First of all, I need to clarify that something we would look at and classify as ‘over-excitement’ is much more likely to be a nervy, adrenalin reaction. As a society we have been conditioned to believe that our dogs LOVE the walk, and therefore we associate any over the top behaviour to be a sign that they love it so much that they just cannot hold themselves back.
The truth is that before we walked them (only in the last few decades), dogs would walk themselves, just casually wandering around the neighbourhood – their extended territory – checking in with the other neighbourhood dogs – their extended pack. In those days there was no over the top behaviour from a dog about to head out into the world. They were much more confident and comfortable with the situation then.
So what went wrong?
In a word, humans. We went from finding them helpful to have about, to turning them into family members. This in itself isn’t a problem, as long as the dog understands who the pack leaders are. The problem is that when us humans started treating them as family members, the message we were giving them didn’t do a very good job of showing dogs that we are their packs leaders. In fact 100% of dogs that I have helped in my 10 years as a dog behaviourist, have not seen their owners as pack leaders.
So going back to the walk, as the dog sees itself as pack leader, it’s no longer an amble through familar territory, it’s now become a difficult patrol with confusing messages from us, all the while trying to keep us safe. This means a lot of stress and potential for things to go wrong, so adrenalin is required.
Releasing adrenalin in the car
Chances are your dog will already have released adrenalin long before you get to the car, because of all the build up in the house, e.g.
- Putting the lead on them
- Putting coats on
- Picking up car keys
- Saying “Walkies” (or equivalent)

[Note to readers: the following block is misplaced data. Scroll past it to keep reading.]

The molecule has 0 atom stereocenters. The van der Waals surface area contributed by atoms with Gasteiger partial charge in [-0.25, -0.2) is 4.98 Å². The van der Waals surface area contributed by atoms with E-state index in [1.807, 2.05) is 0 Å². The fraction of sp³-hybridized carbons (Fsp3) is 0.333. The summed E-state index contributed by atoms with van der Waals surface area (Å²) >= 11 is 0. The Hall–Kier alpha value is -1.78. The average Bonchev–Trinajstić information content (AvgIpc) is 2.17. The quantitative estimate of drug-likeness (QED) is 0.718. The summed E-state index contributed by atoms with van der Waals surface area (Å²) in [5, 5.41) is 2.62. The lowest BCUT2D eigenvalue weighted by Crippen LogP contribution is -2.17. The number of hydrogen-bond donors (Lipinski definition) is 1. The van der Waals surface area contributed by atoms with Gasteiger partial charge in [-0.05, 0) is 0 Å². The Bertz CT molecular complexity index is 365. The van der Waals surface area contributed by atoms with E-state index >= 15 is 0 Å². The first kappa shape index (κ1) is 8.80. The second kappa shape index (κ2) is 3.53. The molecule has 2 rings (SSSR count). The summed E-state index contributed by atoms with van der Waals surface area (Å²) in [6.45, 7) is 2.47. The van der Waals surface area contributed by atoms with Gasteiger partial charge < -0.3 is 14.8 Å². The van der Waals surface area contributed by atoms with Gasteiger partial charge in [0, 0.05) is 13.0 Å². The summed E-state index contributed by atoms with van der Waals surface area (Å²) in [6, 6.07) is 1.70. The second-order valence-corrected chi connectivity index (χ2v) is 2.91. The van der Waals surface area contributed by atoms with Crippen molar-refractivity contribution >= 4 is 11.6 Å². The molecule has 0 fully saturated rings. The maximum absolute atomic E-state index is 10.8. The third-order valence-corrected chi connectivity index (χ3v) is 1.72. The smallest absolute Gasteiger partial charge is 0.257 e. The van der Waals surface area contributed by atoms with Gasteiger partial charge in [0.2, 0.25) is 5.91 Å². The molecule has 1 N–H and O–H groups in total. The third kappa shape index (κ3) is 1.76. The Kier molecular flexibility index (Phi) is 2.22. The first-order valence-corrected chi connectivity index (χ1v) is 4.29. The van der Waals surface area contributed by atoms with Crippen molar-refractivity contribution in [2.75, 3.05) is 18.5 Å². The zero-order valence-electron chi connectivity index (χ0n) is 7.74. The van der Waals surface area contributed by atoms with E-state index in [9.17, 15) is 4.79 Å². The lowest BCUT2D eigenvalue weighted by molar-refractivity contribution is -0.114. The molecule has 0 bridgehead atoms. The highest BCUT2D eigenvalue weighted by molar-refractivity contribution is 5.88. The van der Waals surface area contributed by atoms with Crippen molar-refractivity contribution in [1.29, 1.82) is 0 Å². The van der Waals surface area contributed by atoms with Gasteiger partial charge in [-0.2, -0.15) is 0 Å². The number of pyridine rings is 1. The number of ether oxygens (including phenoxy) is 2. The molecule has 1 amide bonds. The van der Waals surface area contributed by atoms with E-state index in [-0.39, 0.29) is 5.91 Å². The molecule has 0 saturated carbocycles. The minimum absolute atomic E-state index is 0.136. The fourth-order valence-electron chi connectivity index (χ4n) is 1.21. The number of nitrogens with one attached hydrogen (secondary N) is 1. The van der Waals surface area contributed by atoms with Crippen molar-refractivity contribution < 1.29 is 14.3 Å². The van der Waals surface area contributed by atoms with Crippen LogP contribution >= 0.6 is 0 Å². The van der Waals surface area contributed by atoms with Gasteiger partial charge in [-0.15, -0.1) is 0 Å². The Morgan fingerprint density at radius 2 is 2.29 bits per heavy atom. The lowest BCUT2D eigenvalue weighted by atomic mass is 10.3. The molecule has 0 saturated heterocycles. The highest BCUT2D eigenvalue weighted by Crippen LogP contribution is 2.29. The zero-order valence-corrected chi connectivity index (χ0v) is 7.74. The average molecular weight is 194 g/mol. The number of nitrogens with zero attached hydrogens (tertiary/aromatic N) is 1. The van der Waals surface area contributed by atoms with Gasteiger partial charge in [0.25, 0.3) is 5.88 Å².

Each of these things is a trigger that releases adrenaline, and if you aren’t giving them a chance to calm down in between (which most of us would not naturally do), by the time they come to leave the front door, they are already “pumped”. If you then go on to put them in the car, this creates a further release of adrenalin, and for many dogs this will tip them over the edge.
Behaviour in the car
I have helped dog owners dealing with a number of different types of behaviour in the car, including:
- Clambering over the seats
- Chewing through harnesses/seatbelts
- Going into ‘freeze’ mode
- Shaking uncontrollably
Vomiting and shaking are quite obvious signs that everything is NOT okay, but the others are all open to interpretation. If you were to take a blood sample from your dog at this time, you would find really high levels of adrenalin and stress hormones. How often do we release a large amout of adrenalin on an occasion when we are doing something enjoyable? Maybe on your wedding day, or the day your child is born… Certainly not during regular enjoyable day to day activity.
How can I calm my dog down in the car?
The truthful answer is that you need to calm your dog down generally, which means helping them to understand that they are not in charge on the whole. There is a very clear way of doing this, which I can teach you, but it’s too much for a blog post.
There are some specifics you can do with the car:
- Desensitisation – calmly taking your dog into the car. Sitting in there calmly with them, then (all) returning to the house. This will need repeating multiple times.
- Do not be hurried – slow right down, wait for calm before your next move every single time you need to make a move. Otherwise it’s happening on your dogs’ terms which will just lead to more stress.
- Make nothing of it – do not shout at them, or try to sooth them. Be a calm role model instead.
- Practice very short journeys – round the block and back home. Or up the road, park the car, then walk them back to the house calmly.
As always, this advice is just the tip of the iceberg, there will be a lot of work required on generally convincing them that it’s okay to let you be in charge. If you want some 121 help with that, I’d be happy to assist. I work as a dog trainer, or dog behaviourist (technically I train you, the owners) in the Essex area, and surrounding counties – London, Suffolk, Kent, Herts.